• Euthanasia: the intentional killing by act or omission of a dependent human being for his or her alleged benefit. (The key word here is "intentional". If death is not intended, it is not an act of euthanasia) • Voluntary euthanasia: When the person who is killed has requested to be killed. • Non-voluntary: When the person who is killed made no request and gave no consent. • Involuntary euthanasia: When the person who is killed made an expressed wish to the contrary. • Assisted suicide: Someone provides an individual with the information, guidance, and means to take his or her own life with the intention that they will be used for this purpose. When it is a doctor who helps another person to kill themselves it is called "physician assisted suicide." • Euthanasia By Action: Intentionally causing a person's death by performing an action such as by giving a lethal injection. • Euthanasia By Omission: Intentionally causing death by not providing necessary and ordinary (usual and customary) care or food and water. [14]
In direct response to the Terri Schiavo case the National Right to Life Committee is urging all state legislatures to protect people suffering from lifelong disabilities or catastrophic injuries like Terri Schiavo from suffering the fate of any definition of euthanasia.

The National Right to Life Committee has developed a model Starvation and Dehydration of Persons with Disabilities Prevention Act.[15] The proposed Act is written to be constitutional under the governing precedents of the United States Supreme Court to prevent it from being overturned as it was in Florida. It would allow the for those that are incapable of making health care decisions on their own, or unable to express those wishes the ability to receive food and fluids so long as it is medically possible.

Many people think the Terri Schiavo case was an isolated incident but it happens on a daily basis in nursing homes and hospitals across America. People around the world who never asked to die are being starved to death because of family members and sometime court appointed third parties to make these death decisions with little or no scrutiny or accountability. The public news coverage and media hype created by the Terri Schiavo case has caused all of America to take notice and join a side in the right-to-die issue.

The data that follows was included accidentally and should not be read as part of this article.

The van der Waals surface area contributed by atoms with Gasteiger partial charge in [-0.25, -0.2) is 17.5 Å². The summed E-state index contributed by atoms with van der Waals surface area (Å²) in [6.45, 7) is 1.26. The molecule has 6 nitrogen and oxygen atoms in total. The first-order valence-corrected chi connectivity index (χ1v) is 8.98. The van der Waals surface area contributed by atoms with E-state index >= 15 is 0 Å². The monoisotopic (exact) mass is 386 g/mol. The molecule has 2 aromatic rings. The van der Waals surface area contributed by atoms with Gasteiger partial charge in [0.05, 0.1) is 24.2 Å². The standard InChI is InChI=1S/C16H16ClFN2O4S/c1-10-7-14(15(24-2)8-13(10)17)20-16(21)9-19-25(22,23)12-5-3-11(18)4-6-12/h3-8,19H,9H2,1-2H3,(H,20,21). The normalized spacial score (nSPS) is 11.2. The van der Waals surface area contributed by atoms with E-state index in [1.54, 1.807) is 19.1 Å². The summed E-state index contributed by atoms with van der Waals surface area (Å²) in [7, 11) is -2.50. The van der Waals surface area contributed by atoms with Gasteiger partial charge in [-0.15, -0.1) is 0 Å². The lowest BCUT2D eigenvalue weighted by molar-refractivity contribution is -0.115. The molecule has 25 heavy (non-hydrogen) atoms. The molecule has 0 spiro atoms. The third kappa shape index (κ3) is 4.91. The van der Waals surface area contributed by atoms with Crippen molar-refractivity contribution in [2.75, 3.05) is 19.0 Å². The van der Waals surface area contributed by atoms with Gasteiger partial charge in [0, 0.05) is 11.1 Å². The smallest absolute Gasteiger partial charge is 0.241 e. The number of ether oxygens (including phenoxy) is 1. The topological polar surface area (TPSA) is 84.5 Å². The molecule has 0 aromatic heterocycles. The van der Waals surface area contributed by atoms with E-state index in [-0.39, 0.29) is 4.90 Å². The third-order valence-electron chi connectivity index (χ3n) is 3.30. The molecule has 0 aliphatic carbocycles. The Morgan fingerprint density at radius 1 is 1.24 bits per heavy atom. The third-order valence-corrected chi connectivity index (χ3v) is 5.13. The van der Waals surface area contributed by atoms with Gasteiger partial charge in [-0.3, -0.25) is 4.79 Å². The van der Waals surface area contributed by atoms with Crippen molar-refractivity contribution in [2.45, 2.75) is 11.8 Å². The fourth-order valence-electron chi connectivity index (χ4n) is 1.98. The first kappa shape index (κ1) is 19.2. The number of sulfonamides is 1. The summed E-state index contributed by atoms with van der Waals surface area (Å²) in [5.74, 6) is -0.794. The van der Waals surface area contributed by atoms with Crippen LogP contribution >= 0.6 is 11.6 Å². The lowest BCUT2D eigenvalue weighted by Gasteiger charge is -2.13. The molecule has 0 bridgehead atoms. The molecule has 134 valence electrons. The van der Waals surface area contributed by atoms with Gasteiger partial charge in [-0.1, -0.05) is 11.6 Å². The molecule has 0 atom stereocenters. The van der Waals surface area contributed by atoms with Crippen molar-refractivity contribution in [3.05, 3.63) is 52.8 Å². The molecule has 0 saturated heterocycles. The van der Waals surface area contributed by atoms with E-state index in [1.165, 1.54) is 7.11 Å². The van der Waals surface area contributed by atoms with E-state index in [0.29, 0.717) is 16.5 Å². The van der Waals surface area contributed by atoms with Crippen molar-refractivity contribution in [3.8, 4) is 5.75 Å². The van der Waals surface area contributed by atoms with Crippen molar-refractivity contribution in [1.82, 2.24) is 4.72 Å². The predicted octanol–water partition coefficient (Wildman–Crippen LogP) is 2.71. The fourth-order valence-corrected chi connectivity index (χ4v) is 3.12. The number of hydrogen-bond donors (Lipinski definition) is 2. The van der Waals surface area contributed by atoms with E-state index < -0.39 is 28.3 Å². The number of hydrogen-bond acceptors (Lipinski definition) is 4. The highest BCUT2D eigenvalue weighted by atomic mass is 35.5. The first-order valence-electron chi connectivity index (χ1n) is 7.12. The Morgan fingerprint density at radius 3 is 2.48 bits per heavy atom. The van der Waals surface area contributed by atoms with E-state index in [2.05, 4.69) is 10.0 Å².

The National Right to Life Committee has taken on the mission of educating people about these inhuman practices and working to change the legal presumption of starvation and dehydration. Their fight is not against people who have made a conscious decision to refuse artificial life support or signed a Do Not Resuscitate order. They are only trying to protect those who can’t speak for themselves.

There are many arguments both for and against euthanasia, the pro-euthanasia advocates will tell you it provides relief from constant and unbearable pain, it is a way for a person to end their life on their own terms and, most important it is a case of personal freedom. The anti-euthanasia advocates will tell you it devalues human life, will become a method of reducing health care costs, and depending on the legal aspect can be changed from voluntary to non-voluntary very easily. Each side will tell you they are right but in the end it comes down to what you personally believe is right.

Eareckson Tada J., Estes S. (1992) When is it Right to Die Grand Rapids, MI Zondervan; 5/18/09 5/18/09
5/19/09 6/3/09 6/4/09 6/4/09 6/4/09 5/23/09 5/23/09 6/5/09 6/5/09
[1] 5/18/09
[2] 5/18/09

[3] 5/18/09
[4] 5/19/09
[7] 6/3/09
[8] 6/4/09
[9] 6/4/09
[10] Eareckson Tada J., Estes S. (1992) When is it Right to Die Grand Rapids, MI Zondervan;
[11] 6/4/09
[12] 5/23/09
[13] 5/23/09
[14] 6/5/09
[15] 6/5/09

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...An Economic and Law Based Analysis of ‘The Right to Die’ What constitutes as the ‘right to die’? According to US Legal Inc., the “right to die” refers to a variety of issues associated with the decision of whether or not an individual should be allowed to die when it is possible for them to continue living with the aid of life support, or in a debilitated state. More specifically, it refers to the idea that an individual diagnosed with a terminal illness, committing suicide before death occurs, should be permissible with their right to refuse an extension of life through artificial or heroic efforts acknowledged. In this term paper, analyzed, are the economic issues and concerns associated with the fight for the ‘right to die’ in Canada. Explored,...